Cong. unveils draft Sabari law

The Congress on Saturday appeared to stonewall a bid by the Communist Party of India (Marxist) [CPI(M)] to relegate the Sabarimala issue to the back burner.

Former Home Minister Thiruvanchoor Radhakrishnan revealed an initial draft of the law that sought to protect the “religious rights, custom and usages” of Ayyappa devotees if the Congress is voted to power. He said Sabarimala was an election issue.

The CPI(M)’s bid to dodge discussion on the subject would not pass muster with the voters. The CPI(M) should spell out whether it opposed the ‘Bill’.

The Congress move seemed a counter to Chief Minister Pinarayi Vijayan’s attempt to throw water on the party’s gambit to revive the Sabarimala issue to draw Hindu votes.

Mr. Vijayan had said Sabarimala was not a talking point now. The Supreme Court was reviewing the matter. The government “will discuss with everybody” and calibrate its position once the apex court delivered its verdict, he said.

The Congress’s draft law pointedly states that the Devaswom Board will ensure that worship at the Sabarimala temple strictly adheres to the established tradition, “notwithstanding anything contained in any judgment, decree or order”.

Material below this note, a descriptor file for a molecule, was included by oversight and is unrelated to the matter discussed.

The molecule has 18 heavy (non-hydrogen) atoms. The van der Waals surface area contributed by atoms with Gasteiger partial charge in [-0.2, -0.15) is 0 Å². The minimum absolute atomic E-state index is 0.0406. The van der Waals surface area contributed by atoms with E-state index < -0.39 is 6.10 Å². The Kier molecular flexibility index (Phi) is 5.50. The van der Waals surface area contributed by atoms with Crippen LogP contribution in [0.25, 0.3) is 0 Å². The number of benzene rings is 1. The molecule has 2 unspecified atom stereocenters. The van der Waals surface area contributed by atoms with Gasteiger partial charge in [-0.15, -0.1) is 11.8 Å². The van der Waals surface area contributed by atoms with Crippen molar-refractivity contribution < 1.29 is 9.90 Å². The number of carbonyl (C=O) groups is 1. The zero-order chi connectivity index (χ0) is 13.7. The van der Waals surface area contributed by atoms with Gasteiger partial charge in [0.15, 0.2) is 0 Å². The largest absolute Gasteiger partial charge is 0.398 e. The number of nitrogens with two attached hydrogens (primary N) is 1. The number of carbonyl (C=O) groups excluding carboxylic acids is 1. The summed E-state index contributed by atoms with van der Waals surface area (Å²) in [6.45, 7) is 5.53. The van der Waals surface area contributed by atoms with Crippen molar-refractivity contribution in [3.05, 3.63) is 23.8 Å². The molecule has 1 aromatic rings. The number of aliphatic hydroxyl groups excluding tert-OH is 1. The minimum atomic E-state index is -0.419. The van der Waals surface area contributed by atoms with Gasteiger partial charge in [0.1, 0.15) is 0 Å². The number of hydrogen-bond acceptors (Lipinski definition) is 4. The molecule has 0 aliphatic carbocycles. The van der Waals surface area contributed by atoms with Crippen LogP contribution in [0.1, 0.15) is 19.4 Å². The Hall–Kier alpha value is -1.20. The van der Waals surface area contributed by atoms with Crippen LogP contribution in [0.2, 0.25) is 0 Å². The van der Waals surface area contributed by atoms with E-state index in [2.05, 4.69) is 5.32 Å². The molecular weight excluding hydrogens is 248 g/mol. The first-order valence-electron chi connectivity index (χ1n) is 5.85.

The Bill proposes to allow only devotees who have complied with temple tradition to enter its precincts. It describes “Ayyappa devotees” as persons who follow the “Ayyappa dharma”.

They include only women worshippers below ten and above 50 years of age (Malikappuram).

It describes “Ayyappans and Malikappurams” as those who have earned the right to enter the temple by observing a 41-day austerity period, marked by celibacy, spartan vegetarian diet, and sobriety. The Devaswom Board, in consultation with the Tantri, will ban the entry of persons who do not adhere to the Ayyappa dharma and, hence, might unsettle the “purity, serenity, cleanliness, and sacred nature” of the temple.

Prison term

It also envisages imprisonment of not less than three months and up to two years to those who violate the shrine’s sanctity. The Bill also seeks to punish those who encourage or abet acts of sacrilege.

CPI(M) acting State secretary A. Vijayaraghavan said the Bill lacked legal merit and served only to pull the wool over the voters’ eyes.

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